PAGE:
isaligned expectations? Perhaps. After True West blew me away last year, so I was telling everyone with ears they must go and see it at the Fringe, and then running back to see it myself, Blackbird was always on my list of shows I was most excited to see this year. It was disappointing. I believe this team is better than this production shows, and therein lies the rub: this production doesn’t show it.
Looking at other reviews now, I don’t even understand what Peter Burdon from The Advertiser is saying in his review: miscast, yet must-see? A very bizarre read.
In other news, I saw Ruby Bruise again, brought more people to share her with, and loved it even more. Can’t get it out of my head. If you want to treat yourself, go and see it.
Both of these play until Saturday.
This review originally appeared on www.australianstage.com.au
David Harrower’s Blackbird is a script intended to be inflammatory, confusing, filled with heightened and varying emotions on behalf of the characters and audience members. Fifteen years after forty-year-old Ray abandons twelve-year-old Una in a boarding house, she returns into his life to find out: was it a malicious act of pedophilia, or was it more, was there a real connection?
Playing around within this, within the questions of can a grown man truly have feelings for a girl, regardless of questions about legality and morality, the play is intended to make the audience question themselves, to question their reaction to being told this was a true relationship.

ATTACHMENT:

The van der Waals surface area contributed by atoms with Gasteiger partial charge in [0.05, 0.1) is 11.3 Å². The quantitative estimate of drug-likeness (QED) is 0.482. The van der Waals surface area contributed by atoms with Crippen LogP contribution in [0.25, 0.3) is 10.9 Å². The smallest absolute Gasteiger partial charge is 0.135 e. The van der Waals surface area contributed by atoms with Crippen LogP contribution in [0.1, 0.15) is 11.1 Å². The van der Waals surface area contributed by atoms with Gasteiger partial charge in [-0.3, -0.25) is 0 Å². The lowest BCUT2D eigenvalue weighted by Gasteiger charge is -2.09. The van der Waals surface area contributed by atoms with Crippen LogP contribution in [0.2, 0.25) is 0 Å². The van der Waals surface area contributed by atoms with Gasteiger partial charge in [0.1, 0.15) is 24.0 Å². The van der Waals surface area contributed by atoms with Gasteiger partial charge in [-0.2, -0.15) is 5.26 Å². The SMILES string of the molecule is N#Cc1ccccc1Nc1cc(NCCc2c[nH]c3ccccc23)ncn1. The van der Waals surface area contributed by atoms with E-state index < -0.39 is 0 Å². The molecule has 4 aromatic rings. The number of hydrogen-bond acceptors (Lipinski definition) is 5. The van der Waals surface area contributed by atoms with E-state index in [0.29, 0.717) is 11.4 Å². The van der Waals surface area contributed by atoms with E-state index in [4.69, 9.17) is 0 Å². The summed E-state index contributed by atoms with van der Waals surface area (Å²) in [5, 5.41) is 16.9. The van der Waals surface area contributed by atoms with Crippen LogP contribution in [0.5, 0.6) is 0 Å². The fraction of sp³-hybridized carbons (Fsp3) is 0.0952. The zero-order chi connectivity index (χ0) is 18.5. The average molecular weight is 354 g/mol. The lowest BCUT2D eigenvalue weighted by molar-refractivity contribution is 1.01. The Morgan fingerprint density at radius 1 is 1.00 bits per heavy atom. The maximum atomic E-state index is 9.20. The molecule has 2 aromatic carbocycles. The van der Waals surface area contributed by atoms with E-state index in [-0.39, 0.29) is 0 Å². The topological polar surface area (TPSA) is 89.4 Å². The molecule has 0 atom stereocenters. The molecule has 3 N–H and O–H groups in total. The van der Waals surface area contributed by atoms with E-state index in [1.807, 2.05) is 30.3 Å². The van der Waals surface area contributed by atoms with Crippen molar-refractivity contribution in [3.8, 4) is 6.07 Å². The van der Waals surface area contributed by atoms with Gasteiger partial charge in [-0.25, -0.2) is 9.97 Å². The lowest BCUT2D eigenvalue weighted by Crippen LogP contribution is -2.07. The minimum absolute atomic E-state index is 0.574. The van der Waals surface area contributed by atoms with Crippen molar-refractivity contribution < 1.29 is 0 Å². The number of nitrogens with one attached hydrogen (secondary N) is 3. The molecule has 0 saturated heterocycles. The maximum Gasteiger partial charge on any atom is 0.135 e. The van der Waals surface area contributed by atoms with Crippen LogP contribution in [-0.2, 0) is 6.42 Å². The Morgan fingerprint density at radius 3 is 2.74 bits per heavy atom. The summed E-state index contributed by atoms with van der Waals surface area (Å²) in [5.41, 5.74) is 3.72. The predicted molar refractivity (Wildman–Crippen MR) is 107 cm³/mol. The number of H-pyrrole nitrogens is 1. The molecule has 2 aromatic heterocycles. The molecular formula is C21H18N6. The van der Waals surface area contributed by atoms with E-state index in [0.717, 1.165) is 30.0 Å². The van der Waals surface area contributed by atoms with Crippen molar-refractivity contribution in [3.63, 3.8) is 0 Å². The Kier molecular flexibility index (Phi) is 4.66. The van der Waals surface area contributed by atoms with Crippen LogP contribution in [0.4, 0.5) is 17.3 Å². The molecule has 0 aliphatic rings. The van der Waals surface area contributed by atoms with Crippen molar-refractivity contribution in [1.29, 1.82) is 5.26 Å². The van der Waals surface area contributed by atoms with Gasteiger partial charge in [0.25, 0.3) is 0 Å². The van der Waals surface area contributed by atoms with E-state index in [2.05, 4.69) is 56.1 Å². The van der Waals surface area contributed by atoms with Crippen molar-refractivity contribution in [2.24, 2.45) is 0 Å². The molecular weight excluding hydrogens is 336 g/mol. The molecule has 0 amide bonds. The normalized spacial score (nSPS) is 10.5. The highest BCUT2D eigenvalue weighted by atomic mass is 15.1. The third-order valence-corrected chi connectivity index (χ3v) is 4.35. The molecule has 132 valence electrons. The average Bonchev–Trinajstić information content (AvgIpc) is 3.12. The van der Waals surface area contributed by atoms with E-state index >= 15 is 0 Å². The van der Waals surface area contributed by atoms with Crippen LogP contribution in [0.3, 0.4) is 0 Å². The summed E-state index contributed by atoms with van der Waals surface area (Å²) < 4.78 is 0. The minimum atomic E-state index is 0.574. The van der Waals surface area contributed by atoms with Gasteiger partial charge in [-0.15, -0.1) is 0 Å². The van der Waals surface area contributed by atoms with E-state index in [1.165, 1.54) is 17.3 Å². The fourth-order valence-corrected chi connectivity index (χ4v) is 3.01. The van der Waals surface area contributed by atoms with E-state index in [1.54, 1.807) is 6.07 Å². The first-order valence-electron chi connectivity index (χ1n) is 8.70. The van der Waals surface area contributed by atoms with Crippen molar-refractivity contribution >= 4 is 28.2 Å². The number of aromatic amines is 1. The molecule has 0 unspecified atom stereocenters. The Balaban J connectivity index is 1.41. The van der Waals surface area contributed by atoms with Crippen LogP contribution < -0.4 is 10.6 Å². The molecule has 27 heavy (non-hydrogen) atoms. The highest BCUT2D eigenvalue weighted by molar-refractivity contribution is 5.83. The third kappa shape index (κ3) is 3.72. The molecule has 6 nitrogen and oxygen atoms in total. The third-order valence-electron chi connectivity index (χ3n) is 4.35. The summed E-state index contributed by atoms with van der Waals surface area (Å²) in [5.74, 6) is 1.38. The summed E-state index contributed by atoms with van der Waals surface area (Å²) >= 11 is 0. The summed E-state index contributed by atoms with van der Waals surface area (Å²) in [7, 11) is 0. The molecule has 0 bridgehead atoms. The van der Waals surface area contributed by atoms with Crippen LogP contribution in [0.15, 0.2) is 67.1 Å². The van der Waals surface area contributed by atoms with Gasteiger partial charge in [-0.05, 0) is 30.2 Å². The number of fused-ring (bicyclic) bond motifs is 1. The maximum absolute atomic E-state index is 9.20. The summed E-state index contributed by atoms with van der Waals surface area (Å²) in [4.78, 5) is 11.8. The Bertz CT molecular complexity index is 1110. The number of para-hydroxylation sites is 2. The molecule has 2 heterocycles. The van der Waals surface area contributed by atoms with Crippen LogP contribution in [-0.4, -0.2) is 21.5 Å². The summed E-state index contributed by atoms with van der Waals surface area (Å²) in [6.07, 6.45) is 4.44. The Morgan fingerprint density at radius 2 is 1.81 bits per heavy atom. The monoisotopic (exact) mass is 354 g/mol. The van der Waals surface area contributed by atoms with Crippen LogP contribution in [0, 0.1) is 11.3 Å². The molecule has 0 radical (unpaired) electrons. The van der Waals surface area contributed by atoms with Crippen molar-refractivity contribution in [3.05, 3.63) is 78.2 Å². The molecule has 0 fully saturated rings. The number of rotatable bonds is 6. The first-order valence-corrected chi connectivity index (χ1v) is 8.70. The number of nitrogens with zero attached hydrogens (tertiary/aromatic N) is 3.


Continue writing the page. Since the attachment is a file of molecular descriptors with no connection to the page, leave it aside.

It is a curious thing, being able to hear these beats in the script as written, but not being able to see them as performed in this production directed by David Mealor. As Terrence Crawfordplays Ray as the nervous, shuffling, pedophilic character with constantly halting language from the outset, the production does not have an opportunity to travel anywhere.
In Una, Ksenja Logos takes more opportunities to show variance in character: in moments a tough exterior briefly gives way to show a traumatized young woman, but a true connection between Una and Ray is never felt. In Crawford’sinterpretation, Ray has nowhere to grow and change over the course of the production, and so emotion of the piece is essentially flat. This is not helped by Mealor’s direction that has monologues, moments of extreme emotion in the text, delivered to the audience.
The simple lunchroom designed by Mary Moore, bound in realism from the ugly institutional colours and cheap furniture down to the gratifying stick and squelch made of shoes in contact with spilled sugary drinks on the floor, is bordered by an external space of strewn garbage bags and rubbish.
For the first half of the play, it appears the fourth wall exists between the boundary of the stage proper and this border, until Logos steps out of the main space for her monologue. After this wall is broken, it is never mended, as the characters move freely between the lunchroom and the garbage, creating a confused stage.
Sound design by Andrew Howard and composition by Quentin Grant is overwrought, as the entry and exit of synthesized notes are jolting, detracting from the story and highlighting a theatricality which in this play perhaps shouldn’t be seen. Choices in sound are also confusing: twice the characters reference the clock striking midnight, as a clock strikes three times.
Ultimately, it is not that Blackbird is a particularly bad production; it’s just that it is particularly monotonous. To buy into the conceit that Harrower tries to set up the play needs to show the audience the raw connection of characters. Unfortunately, this ineffectual production misses the mark.
Flying Penguin Productions present Blackbird by David Harrower. Directed by David Mealor, set and costume design by Mary Moore, lighting design by Mark Pennington, sound design by Andrew Howard, composition by Quentin Grant. With Terence Crawford, Ksenja Logos and Scarlett Groom-Ransom